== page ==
“‘It is a truth universally acknowledged, that—’”
“Oh, fuck off.”
Playing dumb, Adam manufactured a confused look and aimed it at his sister. “Pardon me?” No matter that Betsy was pushing thirty, Adam still enjoyed bugging his big sister.
She rolled her eyes and waved her hands vigorously in the air in an attempt to dry her freshly painted fingernails. “You know that’s not what I meant when I asked you to read to us.”
Adam’s mother heaved a put-upon sigh. Wilhelmina Elliot, of Kellynch Vineyards in Bishop’s Glen, New York, was a woman who, unless there was a gun to her head, never read anything but Page Six. Or, in a pinch, the crime report in the Bishop’s Glen Bulletin.
Unlike her daughter, though, the Elliot matriarch would never resort to vulgar language to register her disapproval. She merely murmured, “Language,” at Betsy, then pointed a shiny purple talon—her nails were wet, too—at a stack of newspapers and magazines on the floor next to the sofa.
“You’d both like this book if you gave it a chance, I think,” Adam said even as he exchanged it for the Post. “There’s lots of conniving in it.”
“Lots of what?” Betsy blew on her fingers.
Adam tried not to roll his eyes as he shook Page Six Magazine out of the Post. Something caught in his chest to think that this might be the last time they did this. Was he going to…miss this?
No. That was crazy. He was going to miss Kellynch something fierce—losing the vineyard was going to be like losing a limb—but this weird, nineteenth-century-esque ritual in which his relatives summoned him to read to them while their nails dried was a prime example of why he’d moved out of the main house four years ago. He loved his mom and sister, and he believed they loved him, in their way. It had not been easy, getting to a place where that was true. Theirs was a hard-won affection, and easier to maintain when he could love them from afar, from his cozy, solitary motorhome among the vines at the far end of the property.
But still. Once more for posterity. He cleared his throat. “Paris Hilton’s dog died, and she’s planning a funeral with—”
“This is old news.” Betsy waved her hands again but this time in a dismissive rather than a nail-drying gesture. The fact that he could tell the difference was probably pretty pathetic.
“Well, I’m not sure print is the most efficient format for the timely delivery of gossip.” He got out his phone. “Is the Wi-Fi still on?” The electricity was, so maybe it would be. But, no. And he’d be damned if he used any of his data to read the gossip pages to his mom and sister. Like them, he was broke. Unlike them, he was not in denial about it. Tomorrow morning, he was moving his RV from the estate to his brother’s yard in town, and nothing about his modest existence would change—except of course for the fact that his heart, such as it was, would remain behind, tangled up in the vines at Kellynch.
But he was resigned. He had plenty of experience walking around with a broken heart. Freddy had made sure of that.
No, Rusty had made sure of that.
No, even that wasn’t fair. Adam had no one to blame but himself for the state of his heart.
“What I really want to know is what’s going on in the Hamptons.” Betsy slumped theatrically against the back of the sofa but kept her arms in the air so as not to mar her manicure. She looked like a zombie taking a rest.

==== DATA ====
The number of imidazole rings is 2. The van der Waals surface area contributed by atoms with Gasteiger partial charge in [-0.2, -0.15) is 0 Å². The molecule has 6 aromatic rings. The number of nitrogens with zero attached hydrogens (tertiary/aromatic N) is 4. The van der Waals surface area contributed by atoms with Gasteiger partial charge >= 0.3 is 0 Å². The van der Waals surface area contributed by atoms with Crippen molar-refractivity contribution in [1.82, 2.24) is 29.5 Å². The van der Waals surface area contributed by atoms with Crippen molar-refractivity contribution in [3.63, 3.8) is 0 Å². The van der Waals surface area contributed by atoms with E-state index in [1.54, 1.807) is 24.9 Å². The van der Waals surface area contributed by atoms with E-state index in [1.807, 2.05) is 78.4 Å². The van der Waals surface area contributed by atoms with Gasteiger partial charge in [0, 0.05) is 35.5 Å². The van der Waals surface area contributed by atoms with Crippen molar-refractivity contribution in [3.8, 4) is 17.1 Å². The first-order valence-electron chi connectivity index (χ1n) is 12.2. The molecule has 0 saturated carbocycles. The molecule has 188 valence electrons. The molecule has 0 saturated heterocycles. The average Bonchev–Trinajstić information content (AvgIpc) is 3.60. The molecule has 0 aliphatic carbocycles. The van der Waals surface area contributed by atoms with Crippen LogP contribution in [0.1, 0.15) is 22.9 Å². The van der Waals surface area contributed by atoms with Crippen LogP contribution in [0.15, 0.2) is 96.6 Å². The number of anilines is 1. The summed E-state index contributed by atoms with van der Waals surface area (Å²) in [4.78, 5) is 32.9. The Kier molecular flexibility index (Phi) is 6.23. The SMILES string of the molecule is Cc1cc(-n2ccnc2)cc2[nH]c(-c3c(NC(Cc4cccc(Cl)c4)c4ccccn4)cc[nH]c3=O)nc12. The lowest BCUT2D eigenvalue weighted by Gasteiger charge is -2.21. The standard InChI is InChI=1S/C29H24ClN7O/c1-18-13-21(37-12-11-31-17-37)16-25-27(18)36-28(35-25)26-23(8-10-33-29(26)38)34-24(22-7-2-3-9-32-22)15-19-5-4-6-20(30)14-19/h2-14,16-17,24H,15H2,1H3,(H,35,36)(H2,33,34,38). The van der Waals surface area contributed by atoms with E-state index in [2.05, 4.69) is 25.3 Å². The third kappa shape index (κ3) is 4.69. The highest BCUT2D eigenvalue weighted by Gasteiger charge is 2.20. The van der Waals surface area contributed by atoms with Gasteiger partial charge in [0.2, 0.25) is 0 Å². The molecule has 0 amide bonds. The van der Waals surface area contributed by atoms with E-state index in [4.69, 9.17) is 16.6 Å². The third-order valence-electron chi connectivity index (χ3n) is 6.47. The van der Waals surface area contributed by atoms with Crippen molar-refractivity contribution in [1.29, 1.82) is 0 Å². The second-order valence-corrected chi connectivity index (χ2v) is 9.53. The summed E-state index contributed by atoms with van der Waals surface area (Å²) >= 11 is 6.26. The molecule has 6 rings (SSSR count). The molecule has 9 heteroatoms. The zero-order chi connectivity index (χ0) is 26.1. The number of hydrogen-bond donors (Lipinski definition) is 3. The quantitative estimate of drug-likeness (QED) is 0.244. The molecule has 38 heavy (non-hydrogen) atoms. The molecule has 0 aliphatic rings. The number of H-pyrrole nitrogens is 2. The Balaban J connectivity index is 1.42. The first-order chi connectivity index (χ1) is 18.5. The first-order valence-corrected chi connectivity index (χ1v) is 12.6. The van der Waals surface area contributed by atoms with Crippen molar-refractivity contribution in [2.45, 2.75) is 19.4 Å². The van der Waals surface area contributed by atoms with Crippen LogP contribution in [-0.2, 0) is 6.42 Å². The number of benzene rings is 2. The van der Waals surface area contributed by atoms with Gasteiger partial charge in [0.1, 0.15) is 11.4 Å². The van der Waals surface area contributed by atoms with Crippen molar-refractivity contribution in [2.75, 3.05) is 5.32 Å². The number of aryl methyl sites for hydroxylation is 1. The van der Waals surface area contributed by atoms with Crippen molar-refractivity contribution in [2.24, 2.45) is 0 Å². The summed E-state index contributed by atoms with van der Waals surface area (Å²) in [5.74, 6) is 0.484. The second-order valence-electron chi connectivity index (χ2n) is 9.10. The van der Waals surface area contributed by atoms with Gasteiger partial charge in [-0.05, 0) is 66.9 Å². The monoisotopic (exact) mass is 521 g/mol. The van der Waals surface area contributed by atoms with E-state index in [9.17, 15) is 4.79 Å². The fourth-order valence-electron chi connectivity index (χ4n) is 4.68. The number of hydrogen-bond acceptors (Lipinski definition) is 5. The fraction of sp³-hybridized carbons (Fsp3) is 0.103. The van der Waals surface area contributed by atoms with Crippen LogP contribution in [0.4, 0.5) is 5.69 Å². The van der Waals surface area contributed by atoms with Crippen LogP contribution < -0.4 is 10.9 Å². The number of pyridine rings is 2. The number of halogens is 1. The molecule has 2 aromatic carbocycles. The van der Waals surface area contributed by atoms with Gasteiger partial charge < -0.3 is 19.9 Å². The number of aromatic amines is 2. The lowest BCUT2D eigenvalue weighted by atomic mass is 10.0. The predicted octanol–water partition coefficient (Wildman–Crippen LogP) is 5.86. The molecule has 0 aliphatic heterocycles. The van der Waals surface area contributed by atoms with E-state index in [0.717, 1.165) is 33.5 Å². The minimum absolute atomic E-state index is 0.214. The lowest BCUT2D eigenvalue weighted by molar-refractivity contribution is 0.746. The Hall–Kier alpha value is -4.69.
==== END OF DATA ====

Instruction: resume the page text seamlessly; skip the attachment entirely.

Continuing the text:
“You’ll find out firsthand soon enough,” Adam said.
“I can’t stand that we couldn’t leave today. Tonight’s the Art Hamptons opening party, you know, and Charlie has tickets.”
He did know. She’d been talking of nothing else since it was decided that she and their mother would take a family friend up on an invitation to join him in the Hamptons for a couple weeks. Adam feared that “take Charlie up on his invitation for a couple weeks” was actually a euphemism for them having invited themselves for an indefinite stay, but honestly, he was too exhausted to care. For the most part, he’d made his peace with carrying out his duty to his family, but clearing out the house had been both physically demanding and heartbreaking, and he needed a breather from babysitting them.
Charlie had been a professional friend of Dad’s through the New York Wine & Grape Foundation. He’d been in touch after Dad’s death and had helped set them up with the ultimately unsuccessful winemaker who’d taken over—not that Adam blamed either the winemaker or Charlie. You couldn’t do something with nothing, and at the rate his family spent money after Dad’s death, what they’d had to work with was basically “nothing.”
He sort of felt like Charlie had done enough for their family, but Adam was so tired. His leg required a lot of rest at the best of times, given his dogged commitment to walking everywhere. And this was not the best of times. So he was just going to let Charlie have his mom and sister for a while.
Betsy sighed. “If only we could have left today.”
“I don’t know what to tell you,” Adam said. “Mom has to be here for the auction tomorrow.” He might do everything around here, but on paper the vineyard belonged to Wilhelmina—for one more day, anyway.
“Adam, you need your hair cut.” His mother was pretending she hadn’t heard anything. Just like she was pretending their home wasn’t going into foreclosure. Pretending she and Betsy hadn’t run the family business in to the ground. “Your features are too delicate for long hair.”
“It’s not long.” It wasn’t the short-sided fascist cut she preferred on him, and yes, maybe he was a bit overdue for a trim, but no reasonable person would call it long. But then, when had his mother ever been reasonable?
“The limp is enough, dear. You don’t need another unusual feature to draw people’s attention.”
Isn’t drawing people’s attention one of your favorite pastimes?
He kept his mouth shut, though. There was no point. He’d long since learned that he could either have a family or not have one, and if he wanted one, it came at a cost.
“Not to mention the gay thing,” his sister added.